- Facing a catastrophic shortfall in its operating budget for fiscal year 2012, Caltrain needs every ounce of good will it can get from peninsula communities in order to survive as a service and as a bureaucratic entity. All this talk of 80-foot wide viaducts tearing through residential neighborhoods is not helping one bit.
- Caltrain's electrification project, cast for years as the key to future improvements in the system's operating bottom line, is being held hostage by (a) uncertainty over the proper phasing of the electrification project with respect to HSR construction, (b) threats of lawsuits over a somewhat stale EIR that tiptoes around the HSR issue, and (c) the funding package unraveling at the seams, on the widely held but mistaken expectation that HSR will pick up the tab.
- Caltrain's $230 million reinvent-the-wheel PTC science project, mandated by the FRA as a sine qua non pre-condition to electric operation, has gone out to bid on a wing and a prayer with no clear source of funding identified other than the remote chance that the peninsula HSR project might receive the entire federal grant allocated for the statewide HSR system.
- Caltrain's own guy, Bob "Father of the Baby Bullet" Doty, propelled into the driver's seat of the joint Caltrain - CHSRA Peninsula Rail Program, valiantly ran interference with peninsula communities, and must now be wondering if the steering wheel really is connected to the wheels of this particular bus.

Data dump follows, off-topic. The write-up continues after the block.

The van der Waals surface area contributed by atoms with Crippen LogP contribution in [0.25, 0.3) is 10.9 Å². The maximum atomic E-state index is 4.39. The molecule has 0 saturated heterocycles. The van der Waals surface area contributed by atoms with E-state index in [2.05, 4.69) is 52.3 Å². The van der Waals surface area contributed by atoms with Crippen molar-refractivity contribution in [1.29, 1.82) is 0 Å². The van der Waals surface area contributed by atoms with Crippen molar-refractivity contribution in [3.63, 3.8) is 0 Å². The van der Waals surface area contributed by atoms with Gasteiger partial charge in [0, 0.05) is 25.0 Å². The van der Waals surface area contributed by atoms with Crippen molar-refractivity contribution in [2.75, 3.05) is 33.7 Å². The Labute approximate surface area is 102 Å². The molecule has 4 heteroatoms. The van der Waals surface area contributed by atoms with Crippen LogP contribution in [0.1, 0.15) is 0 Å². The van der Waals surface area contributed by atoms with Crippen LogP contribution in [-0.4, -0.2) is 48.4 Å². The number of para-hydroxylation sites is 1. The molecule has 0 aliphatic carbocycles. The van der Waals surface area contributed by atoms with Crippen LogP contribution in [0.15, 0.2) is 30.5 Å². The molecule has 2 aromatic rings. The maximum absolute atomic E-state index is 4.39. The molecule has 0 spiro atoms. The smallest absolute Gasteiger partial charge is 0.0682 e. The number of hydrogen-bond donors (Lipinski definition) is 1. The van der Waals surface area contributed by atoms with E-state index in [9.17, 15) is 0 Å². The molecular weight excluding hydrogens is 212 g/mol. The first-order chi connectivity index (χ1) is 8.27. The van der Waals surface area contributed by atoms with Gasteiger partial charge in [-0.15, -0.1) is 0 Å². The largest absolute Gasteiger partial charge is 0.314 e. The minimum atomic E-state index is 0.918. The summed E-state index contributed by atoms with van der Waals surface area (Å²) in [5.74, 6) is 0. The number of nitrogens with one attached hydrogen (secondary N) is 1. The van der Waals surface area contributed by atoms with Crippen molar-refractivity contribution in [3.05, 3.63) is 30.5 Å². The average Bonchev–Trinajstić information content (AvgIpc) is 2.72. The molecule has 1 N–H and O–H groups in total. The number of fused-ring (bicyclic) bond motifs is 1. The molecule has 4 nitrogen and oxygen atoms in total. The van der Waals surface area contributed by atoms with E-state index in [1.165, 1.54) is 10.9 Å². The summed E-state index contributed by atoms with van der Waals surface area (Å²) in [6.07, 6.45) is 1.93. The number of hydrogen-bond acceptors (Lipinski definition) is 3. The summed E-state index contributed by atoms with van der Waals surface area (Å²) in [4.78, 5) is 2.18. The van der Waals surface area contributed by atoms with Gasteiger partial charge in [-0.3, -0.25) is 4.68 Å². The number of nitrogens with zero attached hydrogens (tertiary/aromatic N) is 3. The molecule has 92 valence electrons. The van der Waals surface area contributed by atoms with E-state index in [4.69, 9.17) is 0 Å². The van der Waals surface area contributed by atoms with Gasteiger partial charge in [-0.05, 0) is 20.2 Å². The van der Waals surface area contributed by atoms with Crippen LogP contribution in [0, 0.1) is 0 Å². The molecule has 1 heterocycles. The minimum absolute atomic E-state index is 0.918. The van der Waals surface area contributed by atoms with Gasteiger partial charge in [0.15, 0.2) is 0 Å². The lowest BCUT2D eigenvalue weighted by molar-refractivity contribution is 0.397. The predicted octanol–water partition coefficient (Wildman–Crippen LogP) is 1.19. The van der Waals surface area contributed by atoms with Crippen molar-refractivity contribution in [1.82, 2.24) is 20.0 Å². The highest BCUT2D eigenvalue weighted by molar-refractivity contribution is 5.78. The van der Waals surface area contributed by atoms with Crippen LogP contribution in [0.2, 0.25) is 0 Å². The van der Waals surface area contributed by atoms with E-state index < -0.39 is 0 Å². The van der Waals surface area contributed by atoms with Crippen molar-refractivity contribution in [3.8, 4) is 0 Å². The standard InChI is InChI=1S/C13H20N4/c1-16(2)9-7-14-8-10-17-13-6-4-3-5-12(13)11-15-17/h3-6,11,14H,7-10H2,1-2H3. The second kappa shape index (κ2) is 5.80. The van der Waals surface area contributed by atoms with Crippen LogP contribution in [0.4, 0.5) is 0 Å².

Another recurring buzzword is "reset button." Californians for High Speed Rail wants to hit one reset button. Congresswoman Anna Eshoo wants to hit another reset button.
What about hitting a big red reset button at the Caltrain bunker in San Carlos?
- Ditch the weak operating plan proposed as part of Caltrain 2025, and plan for smoking-hot corridor operations. A clockface timetable with a mid-line standing overtake, more than any other Caltrain improvement, promises to increase revenue while keeping operating costs under control, because it requires fewer trains and fewer crews to operate a service that will make the Baby Bullet look like a Model T.
- Phase the quadruple tracking for HSR and start by building a modest four-track mid-line overtake facility from Redwood Junction to just south of downtown San Mateo. This avoids most of the NIMBY controversy while delivering the highest possible corridor throughput for Caltrain express service as well as the initial HSR services.
- Ditch CBOSS and specify an off-the-shelf PTC standard that can be expanded to the statewide HSR system. Such a system already exists, and is mentioned dozens of times throughout the CHSRA's system requirements with the contractually-delicate phrasing "The CHSTP train control system will demonstrate Functional and Technical Requirements similar to ERTMS but the System Requirements are being written without specifying an ERTMS system. It is accepted that an ERTMS system may eventually be proposed and accepted." Bonus: HSR funds might pay for Caltrain's PTC.
- Address the issue of level boarding once and for all. To make the most efficient use of San Francisco's new Transbay Transit Center, it is crucial that Caltrain and the HSR system adopt a common platform interface. The mantra ought to be "any train, any track, any platform". So far, there is not a peep from Caltrain.